https://www.amazon.co.uk/gp/product/B00NQ56KW8/ref=ox_sc_act_title_1?ie=UTF8&psc=1&smid=A3RP0P0B5R4FU5

But Iíll have a look at the website youíve suggested, I donít need them right this second so I can save but I anticipate needing them in a month or so
Title: Re: Menstrual Cups
Post by: Moonwaves on December 13, 2016, 05:45:49 AM
I canít see me using a mooncup at night to be honest, obviously I donít really have any idea so I might do!

These were the pads

https://www.amazon.co.uk/gp/product/B018TVX49A/ref=ox_sc_act_title_2?ie=UTF8&psc=1&smid=A4ZEG3ZSIRCER

This is the cup

https://www.amazon.co.uk/gp/product/B00NQ56KW8/ref=ox_sc_act_title_1?ie=UTF8&psc=1&smid=A3RP0P0B5R4FU5

But Iíll have a look at the website youíve suggested, I donít need them right this second so I can save but I anticipate needing them in a month or so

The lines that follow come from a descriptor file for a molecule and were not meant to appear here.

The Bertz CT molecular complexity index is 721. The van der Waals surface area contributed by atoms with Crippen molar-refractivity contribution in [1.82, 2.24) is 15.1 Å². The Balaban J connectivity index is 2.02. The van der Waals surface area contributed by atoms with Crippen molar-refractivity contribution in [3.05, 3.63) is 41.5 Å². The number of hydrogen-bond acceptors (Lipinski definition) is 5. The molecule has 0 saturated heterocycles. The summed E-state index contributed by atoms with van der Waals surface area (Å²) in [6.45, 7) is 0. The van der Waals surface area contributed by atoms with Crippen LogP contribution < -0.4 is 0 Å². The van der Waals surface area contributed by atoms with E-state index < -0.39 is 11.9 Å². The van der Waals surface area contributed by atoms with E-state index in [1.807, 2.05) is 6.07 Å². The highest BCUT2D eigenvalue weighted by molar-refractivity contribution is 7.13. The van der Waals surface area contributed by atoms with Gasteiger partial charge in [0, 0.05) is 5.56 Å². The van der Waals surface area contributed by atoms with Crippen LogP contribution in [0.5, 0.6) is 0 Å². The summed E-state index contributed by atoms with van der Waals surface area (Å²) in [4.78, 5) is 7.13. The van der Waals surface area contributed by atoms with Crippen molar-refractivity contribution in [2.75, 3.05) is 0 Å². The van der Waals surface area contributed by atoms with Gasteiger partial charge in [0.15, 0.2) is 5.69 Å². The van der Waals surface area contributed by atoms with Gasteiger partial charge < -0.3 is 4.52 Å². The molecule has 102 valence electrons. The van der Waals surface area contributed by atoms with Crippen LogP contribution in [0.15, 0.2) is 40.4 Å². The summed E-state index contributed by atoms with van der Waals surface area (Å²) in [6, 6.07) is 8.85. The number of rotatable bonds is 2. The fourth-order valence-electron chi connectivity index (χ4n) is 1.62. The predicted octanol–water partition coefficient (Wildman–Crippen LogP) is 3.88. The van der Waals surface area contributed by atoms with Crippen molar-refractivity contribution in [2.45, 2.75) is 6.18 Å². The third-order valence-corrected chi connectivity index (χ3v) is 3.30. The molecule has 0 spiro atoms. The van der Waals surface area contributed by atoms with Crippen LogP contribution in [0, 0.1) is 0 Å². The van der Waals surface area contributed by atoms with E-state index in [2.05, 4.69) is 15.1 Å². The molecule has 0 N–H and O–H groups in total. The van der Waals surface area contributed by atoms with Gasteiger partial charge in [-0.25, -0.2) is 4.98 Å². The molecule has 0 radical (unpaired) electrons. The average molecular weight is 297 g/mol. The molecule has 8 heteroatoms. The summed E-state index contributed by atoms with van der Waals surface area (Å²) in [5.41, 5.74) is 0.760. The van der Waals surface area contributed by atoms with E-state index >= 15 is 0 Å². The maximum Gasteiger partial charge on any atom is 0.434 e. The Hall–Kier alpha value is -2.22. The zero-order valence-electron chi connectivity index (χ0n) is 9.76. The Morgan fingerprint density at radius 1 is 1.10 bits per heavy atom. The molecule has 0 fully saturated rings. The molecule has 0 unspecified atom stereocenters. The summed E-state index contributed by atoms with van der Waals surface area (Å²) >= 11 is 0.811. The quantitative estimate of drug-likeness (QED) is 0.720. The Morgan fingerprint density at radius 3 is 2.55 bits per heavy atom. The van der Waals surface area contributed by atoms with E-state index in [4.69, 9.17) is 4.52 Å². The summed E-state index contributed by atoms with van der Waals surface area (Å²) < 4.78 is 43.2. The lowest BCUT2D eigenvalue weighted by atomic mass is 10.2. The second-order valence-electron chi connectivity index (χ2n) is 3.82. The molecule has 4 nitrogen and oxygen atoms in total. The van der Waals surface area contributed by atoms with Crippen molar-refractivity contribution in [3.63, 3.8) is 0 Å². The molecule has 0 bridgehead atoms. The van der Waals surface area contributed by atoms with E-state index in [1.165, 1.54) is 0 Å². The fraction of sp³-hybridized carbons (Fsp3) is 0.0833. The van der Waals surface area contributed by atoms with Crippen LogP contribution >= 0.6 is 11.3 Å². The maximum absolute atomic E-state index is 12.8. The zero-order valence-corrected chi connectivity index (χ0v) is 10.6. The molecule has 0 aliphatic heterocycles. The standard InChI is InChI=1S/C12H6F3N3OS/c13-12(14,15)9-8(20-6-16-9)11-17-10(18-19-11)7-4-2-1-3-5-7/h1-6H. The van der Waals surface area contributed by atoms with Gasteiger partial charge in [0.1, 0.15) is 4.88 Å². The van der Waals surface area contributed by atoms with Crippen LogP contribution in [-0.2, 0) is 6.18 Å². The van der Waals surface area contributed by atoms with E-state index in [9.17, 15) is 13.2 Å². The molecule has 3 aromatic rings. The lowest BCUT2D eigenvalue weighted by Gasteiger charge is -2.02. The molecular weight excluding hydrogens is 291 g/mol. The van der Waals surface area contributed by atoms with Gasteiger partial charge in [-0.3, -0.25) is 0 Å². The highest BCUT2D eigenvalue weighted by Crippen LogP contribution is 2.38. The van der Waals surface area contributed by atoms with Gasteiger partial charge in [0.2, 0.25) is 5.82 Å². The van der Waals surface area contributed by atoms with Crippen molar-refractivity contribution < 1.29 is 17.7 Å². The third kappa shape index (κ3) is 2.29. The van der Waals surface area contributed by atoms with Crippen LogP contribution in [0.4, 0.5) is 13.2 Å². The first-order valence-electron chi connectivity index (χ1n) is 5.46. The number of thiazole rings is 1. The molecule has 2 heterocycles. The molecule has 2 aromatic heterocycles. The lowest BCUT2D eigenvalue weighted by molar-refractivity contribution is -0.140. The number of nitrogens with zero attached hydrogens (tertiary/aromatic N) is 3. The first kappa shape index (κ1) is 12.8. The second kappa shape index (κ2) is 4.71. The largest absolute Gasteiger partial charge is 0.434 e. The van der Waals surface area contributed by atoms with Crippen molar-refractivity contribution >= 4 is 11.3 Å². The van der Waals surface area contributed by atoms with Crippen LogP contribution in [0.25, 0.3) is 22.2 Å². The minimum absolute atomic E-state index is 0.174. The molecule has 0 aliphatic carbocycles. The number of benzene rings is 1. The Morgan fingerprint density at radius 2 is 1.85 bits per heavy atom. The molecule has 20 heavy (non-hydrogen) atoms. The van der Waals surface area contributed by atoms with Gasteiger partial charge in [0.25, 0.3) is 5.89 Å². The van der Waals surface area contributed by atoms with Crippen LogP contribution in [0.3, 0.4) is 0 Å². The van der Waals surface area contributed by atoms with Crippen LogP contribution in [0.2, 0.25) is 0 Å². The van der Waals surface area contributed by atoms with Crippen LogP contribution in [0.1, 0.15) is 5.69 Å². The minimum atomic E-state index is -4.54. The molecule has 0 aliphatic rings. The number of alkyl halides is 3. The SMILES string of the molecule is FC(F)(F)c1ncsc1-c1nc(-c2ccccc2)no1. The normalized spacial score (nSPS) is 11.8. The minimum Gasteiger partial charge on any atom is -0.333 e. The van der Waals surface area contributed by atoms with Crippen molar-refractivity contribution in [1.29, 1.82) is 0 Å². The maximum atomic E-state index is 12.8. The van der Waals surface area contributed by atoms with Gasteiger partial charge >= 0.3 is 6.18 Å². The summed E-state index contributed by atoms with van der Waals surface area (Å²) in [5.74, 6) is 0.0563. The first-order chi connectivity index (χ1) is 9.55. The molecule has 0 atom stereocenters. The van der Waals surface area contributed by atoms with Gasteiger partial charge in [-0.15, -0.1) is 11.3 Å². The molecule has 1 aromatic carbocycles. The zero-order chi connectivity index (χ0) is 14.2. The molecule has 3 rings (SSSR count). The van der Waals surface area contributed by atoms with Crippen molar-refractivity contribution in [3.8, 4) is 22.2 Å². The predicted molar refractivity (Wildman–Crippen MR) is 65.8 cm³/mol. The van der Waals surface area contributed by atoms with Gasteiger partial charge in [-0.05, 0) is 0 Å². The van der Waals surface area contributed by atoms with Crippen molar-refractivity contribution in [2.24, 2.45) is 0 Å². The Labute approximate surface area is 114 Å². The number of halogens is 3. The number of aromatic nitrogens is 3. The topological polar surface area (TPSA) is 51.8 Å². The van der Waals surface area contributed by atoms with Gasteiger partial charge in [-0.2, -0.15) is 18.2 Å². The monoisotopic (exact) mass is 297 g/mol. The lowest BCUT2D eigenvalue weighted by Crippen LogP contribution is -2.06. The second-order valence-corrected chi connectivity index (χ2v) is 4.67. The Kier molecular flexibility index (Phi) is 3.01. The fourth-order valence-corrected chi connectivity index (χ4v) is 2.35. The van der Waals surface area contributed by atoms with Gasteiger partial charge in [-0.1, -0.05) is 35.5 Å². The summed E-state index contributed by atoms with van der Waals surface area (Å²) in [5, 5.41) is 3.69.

The pads are probably more or less the same wherever you get them. If you can get a tester pack with one of each size to try out first, that might help you decide. I look at those one on amazon for example and all I can think of is that it looks like kind of warm material - the last thing I need is more heat. But perhaps the material just looks like that and isn't in actuality. I will admit that when I got mine I was disappointed that the top material was not at all, as promised, "like your normal underwear" - but that's because I'm a cotton briefs only kind of girl. For lots of people the slightly synthetic shiny material really would have been just like their normal pants. There are so many options, at some stage you just have to go for it. But maybe try ordering just one pack, or a sample pack first rather than spending a whole lot on one type and then not liking them.